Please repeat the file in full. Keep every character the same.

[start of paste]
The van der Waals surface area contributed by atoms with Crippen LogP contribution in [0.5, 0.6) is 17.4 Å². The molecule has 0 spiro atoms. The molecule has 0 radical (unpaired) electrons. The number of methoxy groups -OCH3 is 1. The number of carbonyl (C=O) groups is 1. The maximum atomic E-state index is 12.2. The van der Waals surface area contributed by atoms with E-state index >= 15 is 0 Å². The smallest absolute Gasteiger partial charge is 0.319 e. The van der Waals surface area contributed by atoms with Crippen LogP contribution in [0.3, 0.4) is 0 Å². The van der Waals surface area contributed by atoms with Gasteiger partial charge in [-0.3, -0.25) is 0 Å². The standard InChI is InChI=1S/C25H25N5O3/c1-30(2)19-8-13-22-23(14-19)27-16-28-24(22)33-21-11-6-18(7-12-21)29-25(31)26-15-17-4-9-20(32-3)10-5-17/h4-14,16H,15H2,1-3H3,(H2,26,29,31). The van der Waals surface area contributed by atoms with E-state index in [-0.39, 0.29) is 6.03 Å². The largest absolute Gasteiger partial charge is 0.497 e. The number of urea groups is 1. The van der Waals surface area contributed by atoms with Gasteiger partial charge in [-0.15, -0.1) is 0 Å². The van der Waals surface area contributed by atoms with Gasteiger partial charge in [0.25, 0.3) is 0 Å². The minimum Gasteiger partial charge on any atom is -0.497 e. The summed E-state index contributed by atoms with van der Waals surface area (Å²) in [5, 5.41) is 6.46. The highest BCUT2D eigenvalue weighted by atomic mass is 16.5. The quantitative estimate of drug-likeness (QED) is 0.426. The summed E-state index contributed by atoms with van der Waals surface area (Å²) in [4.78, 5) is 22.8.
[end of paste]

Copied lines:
The van der Waals surface area contributed by atoms with Crippen LogP contribution in [0.5, 0.6) is 17.4 Å². The molecule has 0 spiro atoms. The molecule has 0 radical (unpaired) electrons. The number of methoxy groups -OCH3 is 1. The number of carbonyl (C=O) groups is 1. The maximum atomic E-state index is 12.2. The van der Waals surface area contributed by atoms with E-state index >= 15 is 0 Å². The smallest absolute Gasteiger partial charge is 0.319 e. The van der Waals surface area contributed by atoms with Crippen LogP contribution in [0.3, 0.4) is 0 Å². The van der Waals surface area contributed by atoms with Gasteiger partial charge in [-0.3, -0.25) is 0 Å². The standard InChI is InChI=1S/C25H25N5O3/c1-30(2)19-8-13-22-23(14-19)27-16-28-24(22)33-21-11-6-18(7-12-21)29-25(31)26-15-17-4-9-20(32-3)10-5-17/h4-14,16H,15H2,1-3H3,(H2,26,29,31). The van der Waals surface area contributed by atoms with E-state index in [-0.39, 0.29) is 6.03 Å². The largest absolute Gasteiger partial charge is 0.497 e. The number of urea groups is 1. The van der Waals surface area contributed by atoms with Gasteiger partial charge in [-0.15, -0.1) is 0 Å². The van der Waals surface area contributed by atoms with Gasteiger partial charge in [0.25, 0.3) is 0 Å². The minimum Gasteiger partial charge on any atom is -0.497 e. The summed E-state index contributed by atoms with van der Waals surface area (Å²) in [5, 5.41) is 6.46. The highest BCUT2D eigenvalue weighted by atomic mass is 16.5. The quantitative estimate of drug-likeness (QED) is 0.426. The summed E-state index contributed by atoms with van der Waals surface area (Å²) in [4.78, 5) is 22.8.